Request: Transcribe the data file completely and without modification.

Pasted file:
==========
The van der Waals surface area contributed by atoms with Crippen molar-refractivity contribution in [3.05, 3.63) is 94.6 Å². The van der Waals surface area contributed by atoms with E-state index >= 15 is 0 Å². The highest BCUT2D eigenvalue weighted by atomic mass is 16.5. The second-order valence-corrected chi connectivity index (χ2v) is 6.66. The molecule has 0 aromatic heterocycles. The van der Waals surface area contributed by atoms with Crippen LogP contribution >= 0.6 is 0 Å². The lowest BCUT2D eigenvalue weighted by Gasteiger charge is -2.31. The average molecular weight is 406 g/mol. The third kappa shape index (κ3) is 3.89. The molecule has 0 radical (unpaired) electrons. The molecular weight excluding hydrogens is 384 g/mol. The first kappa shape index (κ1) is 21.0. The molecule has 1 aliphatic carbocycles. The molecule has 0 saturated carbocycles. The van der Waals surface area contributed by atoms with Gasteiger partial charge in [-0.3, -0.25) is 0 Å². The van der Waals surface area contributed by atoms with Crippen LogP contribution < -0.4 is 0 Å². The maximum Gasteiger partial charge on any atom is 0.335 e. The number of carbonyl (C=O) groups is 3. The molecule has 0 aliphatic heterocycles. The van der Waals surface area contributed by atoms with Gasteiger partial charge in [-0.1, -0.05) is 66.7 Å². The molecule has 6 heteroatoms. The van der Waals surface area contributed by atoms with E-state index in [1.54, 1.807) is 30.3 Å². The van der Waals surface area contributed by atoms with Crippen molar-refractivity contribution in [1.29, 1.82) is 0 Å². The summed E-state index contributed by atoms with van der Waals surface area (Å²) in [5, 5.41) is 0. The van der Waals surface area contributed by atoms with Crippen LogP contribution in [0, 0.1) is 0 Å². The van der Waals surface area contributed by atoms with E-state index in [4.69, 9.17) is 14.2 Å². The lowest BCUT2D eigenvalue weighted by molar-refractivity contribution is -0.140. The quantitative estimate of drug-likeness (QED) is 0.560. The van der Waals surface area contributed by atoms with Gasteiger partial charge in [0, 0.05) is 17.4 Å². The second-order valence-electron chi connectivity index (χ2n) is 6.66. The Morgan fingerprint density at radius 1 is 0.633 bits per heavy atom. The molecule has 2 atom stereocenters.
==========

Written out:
The van der Waals surface area contributed by atoms with Crippen molar-refractivity contribution in [3.05, 3.63) is 94.6 Å². The van der Waals surface area contributed by atoms with E-state index >= 15 is 0 Å². The highest BCUT2D eigenvalue weighted by atomic mass is 16.5. The second-order valence-corrected chi connectivity index (χ2v) is 6.66. The molecule has 0 aromatic heterocycles. The van der Waals surface area contributed by atoms with Crippen LogP contribution >= 0.6 is 0 Å². The lowest BCUT2D eigenvalue weighted by Gasteiger charge is -2.31. The average molecular weight is 406 g/mol. The third kappa shape index (κ3) is 3.89. The molecule has 0 radical (unpaired) electrons. The molecular weight excluding hydrogens is 384 g/mol. The first kappa shape index (κ1) is 21.0. The molecule has 1 aliphatic carbocycles. The molecule has 0 saturated carbocycles. The van der Waals surface area contributed by atoms with Gasteiger partial charge in [-0.3, -0.25) is 0 Å². The van der Waals surface area contributed by atoms with Crippen LogP contribution < -0.4 is 0 Å². The maximum Gasteiger partial charge on any atom is 0.335 e. The number of carbonyl (C=O) groups is 3. The molecule has 0 aliphatic heterocycles. The van der Waals surface area contributed by atoms with Gasteiger partial charge in [-0.1, -0.05) is 66.7 Å². The molecule has 6 heteroatoms. The van der Waals surface area contributed by atoms with E-state index in [1.54, 1.807) is 30.3 Å². The van der Waals surface area contributed by atoms with Crippen molar-refractivity contribution in [1.29, 1.82) is 0 Å². The summed E-state index contributed by atoms with van der Waals surface area (Å²) in [5, 5.41) is 0. The van der Waals surface area contributed by atoms with Crippen LogP contribution in [0, 0.1) is 0 Å². The van der Waals surface area contributed by atoms with E-state index in [4.69, 9.17) is 14.2 Å². The lowest BCUT2D eigenvalue weighted by molar-refractivity contribution is -0.140. The quantitative estimate of drug-likeness (QED) is 0.560. The van der Waals surface area contributed by atoms with Gasteiger partial charge in [0, 0.05) is 17.4 Å². The second-order valence-electron chi connectivity index (χ2n) is 6.66. The Morgan fingerprint density at radius 1 is 0.633 bits per heavy atom. The molecule has 2 atom stereocenters.